Wong: Ghost kitchens are really interesting because the only way that you ever reach anybody is by marketing yourself through a third-party app. The argument in favor of ghost kitchens is that if you’re a restaurant owner, and you have existing costs already, this is a way to reach customers that you wouldn’t have reached before and that you would just be adding incremental revenue to anything you’d been making before you open that ghost kitchen. But again, if you’re still looking at paying 15 to 30% of every sale to someone else, it does make the question of how to make this a viable business a little bit more difficult.

Wood: Doesn’t it seem like if there are caps on fees, restaurants need to make money, and Grubhub or DoorDash need a higher margin, is some of making this all work going to come down to consumers willingly paying more for delivery?

Wong: I think the restaurant industry is looking at a lot of that right now. I’ve been asking restaurant owners what things will look like after coronavirus. It’s not just the question for delivery and online ordering, it’s even for dine-in, whenever we are allowed to do that. What happens to your servers if you’re only allowed to have a fraction of the customers that you had before the pandemic? How will servers support themselves if they’re earning a tipped minimum wage? Will you as a customer need to support them with a higher-percent tip than you’re normally accustomed to? I definitely think that the way we order and what we order is going to change radically after this.

Related links: More insight from Molly Wood

I’ve got more information on that 15% cap in Los Angeles, which also mandates that 100% of any tips go to the delivery driver. Seattle, San Francisco and Washington, D.C., have similar caps. Although some restaurant owners in L.A. pushed back on the idea of a fee cap, saying it could lead to reduced deliveries at a time when they really need them, and pointing out that, like Venessa and I talked about, somebody’s got to pay, right?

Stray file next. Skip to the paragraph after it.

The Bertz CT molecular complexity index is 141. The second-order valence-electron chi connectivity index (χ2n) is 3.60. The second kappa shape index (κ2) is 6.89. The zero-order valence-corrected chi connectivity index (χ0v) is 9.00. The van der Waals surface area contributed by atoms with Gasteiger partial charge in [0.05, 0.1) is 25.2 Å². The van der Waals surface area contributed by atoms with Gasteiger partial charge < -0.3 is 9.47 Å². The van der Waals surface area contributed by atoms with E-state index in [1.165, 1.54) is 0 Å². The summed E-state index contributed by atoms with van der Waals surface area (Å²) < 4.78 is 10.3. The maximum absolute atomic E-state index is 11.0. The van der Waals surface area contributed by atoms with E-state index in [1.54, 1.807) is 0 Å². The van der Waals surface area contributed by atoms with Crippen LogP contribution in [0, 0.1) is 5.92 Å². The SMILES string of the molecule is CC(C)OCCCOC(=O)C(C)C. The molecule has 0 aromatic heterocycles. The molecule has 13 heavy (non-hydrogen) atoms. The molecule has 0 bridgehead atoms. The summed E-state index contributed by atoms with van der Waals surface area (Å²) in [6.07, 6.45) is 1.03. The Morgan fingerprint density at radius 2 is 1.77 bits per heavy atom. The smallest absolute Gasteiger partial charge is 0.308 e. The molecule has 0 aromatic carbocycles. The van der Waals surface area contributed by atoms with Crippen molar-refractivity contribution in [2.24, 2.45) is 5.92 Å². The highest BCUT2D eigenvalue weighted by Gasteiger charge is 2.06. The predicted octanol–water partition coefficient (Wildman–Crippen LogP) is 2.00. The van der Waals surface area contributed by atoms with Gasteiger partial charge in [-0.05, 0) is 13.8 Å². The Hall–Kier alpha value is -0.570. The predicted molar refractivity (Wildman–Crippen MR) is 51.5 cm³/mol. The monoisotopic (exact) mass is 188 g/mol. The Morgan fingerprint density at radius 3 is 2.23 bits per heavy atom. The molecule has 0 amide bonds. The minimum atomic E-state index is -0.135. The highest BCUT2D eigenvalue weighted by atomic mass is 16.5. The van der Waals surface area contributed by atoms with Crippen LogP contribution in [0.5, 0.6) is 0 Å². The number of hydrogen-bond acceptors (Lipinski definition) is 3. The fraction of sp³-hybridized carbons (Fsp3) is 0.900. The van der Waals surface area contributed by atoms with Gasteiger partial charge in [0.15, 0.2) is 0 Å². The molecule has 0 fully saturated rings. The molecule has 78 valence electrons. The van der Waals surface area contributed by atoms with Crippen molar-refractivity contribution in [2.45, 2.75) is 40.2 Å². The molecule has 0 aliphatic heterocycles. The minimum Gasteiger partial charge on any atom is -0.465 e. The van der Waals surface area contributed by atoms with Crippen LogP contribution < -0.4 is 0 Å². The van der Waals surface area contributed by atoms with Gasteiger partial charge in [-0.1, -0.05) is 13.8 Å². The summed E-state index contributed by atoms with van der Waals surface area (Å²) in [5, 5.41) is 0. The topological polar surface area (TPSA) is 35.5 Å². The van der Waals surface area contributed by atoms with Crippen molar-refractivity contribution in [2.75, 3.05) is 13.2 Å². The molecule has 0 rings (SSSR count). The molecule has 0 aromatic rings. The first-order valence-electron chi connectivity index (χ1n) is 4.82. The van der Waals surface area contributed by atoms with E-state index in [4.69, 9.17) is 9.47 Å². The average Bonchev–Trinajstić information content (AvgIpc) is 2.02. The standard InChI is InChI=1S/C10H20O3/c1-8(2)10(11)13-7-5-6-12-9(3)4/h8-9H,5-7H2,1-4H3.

There’s an interesting Business Insider story on ghost kitchens and virtual restaurants, which I find totally fascinating. It’s been a trend for a while, where a restaurant opens up a virtual brand that only does delivery. The best-known example recently is Chuck E. Cheese — you may have heard me discuss this recently on Make Me Smart. It’s been delivering pizza and wings as Pasqually’s Pizza & Wings. According to Food and Wine, Applebee’s also has a virtual restaurant on Grubhub called Neighborhood Wings, which obviously sounds nice and local — but totally isn’t. At least it’s listed as Neighborhood Wings by Applebee’s, whereas Pasqually’s just expects you to know the entire character backstory of the Chuck E. Cheese mouse. But it all points to this disconcerting and very sci-fi dystopia-feeling trend, where there’s a future in which your favorite restaurant brand might only be a brand online, and in the real world it’s just a warehouse cranking out food and putting it in branded boxes and sending it out to be delivered to your house.

Also watching

A rush of Silicon Valley companies are saying some of their employees may never have to come back to work. Twitter, Square, Coinbase, Shopify and even Facebook, which on Thursday became the first to explicitly say that if you take your cool tech job and move out of the San Francisco Bay Area, they will cut your pay to reflect your new location. Sorry, no mansions in Ohio on Silicon Valley salaries.

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The team

Molly Wood Host
Michael Lipkin Senior Producer
Stephanie Hughes Producer
Jesus Alvarado Assistant Producer